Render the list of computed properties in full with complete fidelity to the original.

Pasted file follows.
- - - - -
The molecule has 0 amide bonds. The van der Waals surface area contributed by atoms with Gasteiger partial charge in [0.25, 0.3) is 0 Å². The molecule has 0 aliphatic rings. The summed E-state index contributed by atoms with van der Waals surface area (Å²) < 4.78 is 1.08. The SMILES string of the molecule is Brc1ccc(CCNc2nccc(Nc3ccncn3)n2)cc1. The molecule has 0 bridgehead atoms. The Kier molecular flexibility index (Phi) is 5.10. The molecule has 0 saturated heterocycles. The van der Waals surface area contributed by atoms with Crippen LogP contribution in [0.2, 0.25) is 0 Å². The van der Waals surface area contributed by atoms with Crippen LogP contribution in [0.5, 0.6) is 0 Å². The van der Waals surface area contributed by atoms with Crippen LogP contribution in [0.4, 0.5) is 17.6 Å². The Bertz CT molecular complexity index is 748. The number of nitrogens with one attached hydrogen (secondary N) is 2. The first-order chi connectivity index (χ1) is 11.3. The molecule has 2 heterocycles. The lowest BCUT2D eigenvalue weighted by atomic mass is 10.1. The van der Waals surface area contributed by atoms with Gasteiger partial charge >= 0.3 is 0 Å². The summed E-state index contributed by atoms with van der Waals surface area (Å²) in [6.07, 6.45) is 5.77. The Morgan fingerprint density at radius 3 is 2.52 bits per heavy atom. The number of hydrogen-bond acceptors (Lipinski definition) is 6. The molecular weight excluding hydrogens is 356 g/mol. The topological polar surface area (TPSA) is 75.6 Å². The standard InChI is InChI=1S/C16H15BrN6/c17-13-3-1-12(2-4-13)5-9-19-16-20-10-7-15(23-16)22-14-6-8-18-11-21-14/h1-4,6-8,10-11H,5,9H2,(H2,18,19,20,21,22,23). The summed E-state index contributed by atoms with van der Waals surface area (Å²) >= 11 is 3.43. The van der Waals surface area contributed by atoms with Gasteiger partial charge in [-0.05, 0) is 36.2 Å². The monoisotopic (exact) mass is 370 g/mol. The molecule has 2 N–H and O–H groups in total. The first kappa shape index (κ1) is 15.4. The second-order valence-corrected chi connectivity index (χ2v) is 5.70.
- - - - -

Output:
The molecule has 0 amide bonds. The van der Waals surface area contributed by atoms with Gasteiger partial charge in [0.25, 0.3) is 0 Å². The molecule has 0 aliphatic rings. The summed E-state index contributed by atoms with van der Waals surface area (Å²) < 4.78 is 1.08. The SMILES string of the molecule is Brc1ccc(CCNc2nccc(Nc3ccncn3)n2)cc1. The molecule has 0 bridgehead atoms. The Kier molecular flexibility index (Phi) is 5.10. The molecule has 0 saturated heterocycles. The van der Waals surface area contributed by atoms with Crippen LogP contribution in [0.2, 0.25) is 0 Å². The van der Waals surface area contributed by atoms with Crippen LogP contribution in [0.5, 0.6) is 0 Å². The van der Waals surface area contributed by atoms with Crippen LogP contribution in [0.4, 0.5) is 17.6 Å². The Bertz CT molecular complexity index is 748. The number of nitrogens with one attached hydrogen (secondary N) is 2. The first-order chi connectivity index (χ1) is 11.3. The molecule has 2 heterocycles. The lowest BCUT2D eigenvalue weighted by atomic mass is 10.1. The van der Waals surface area contributed by atoms with Gasteiger partial charge >= 0.3 is 0 Å². The summed E-state index contributed by atoms with van der Waals surface area (Å²) in [6.07, 6.45) is 5.77. The Morgan fingerprint density at radius 3 is 2.52 bits per heavy atom. The number of hydrogen-bond acceptors (Lipinski definition) is 6. The molecular weight excluding hydrogens is 356 g/mol. The topological polar surface area (TPSA) is 75.6 Å². The standard InChI is InChI=1S/C16H15BrN6/c17-13-3-1-12(2-4-13)5-9-19-16-20-10-7-15(23-16)22-14-6-8-18-11-21-14/h1-4,6-8,10-11H,5,9H2,(H2,18,19,20,21,22,23). The summed E-state index contributed by atoms with van der Waals surface area (Å²) >= 11 is 3.43. The van der Waals surface area contributed by atoms with Gasteiger partial charge in [-0.05, 0) is 36.2 Å². The monoisotopic (exact) mass is 370 g/mol. The molecule has 2 N–H and O–H groups in total. The first kappa shape index (κ1) is 15.4. The second-order valence-corrected chi connectivity index (χ2v) is 5.70.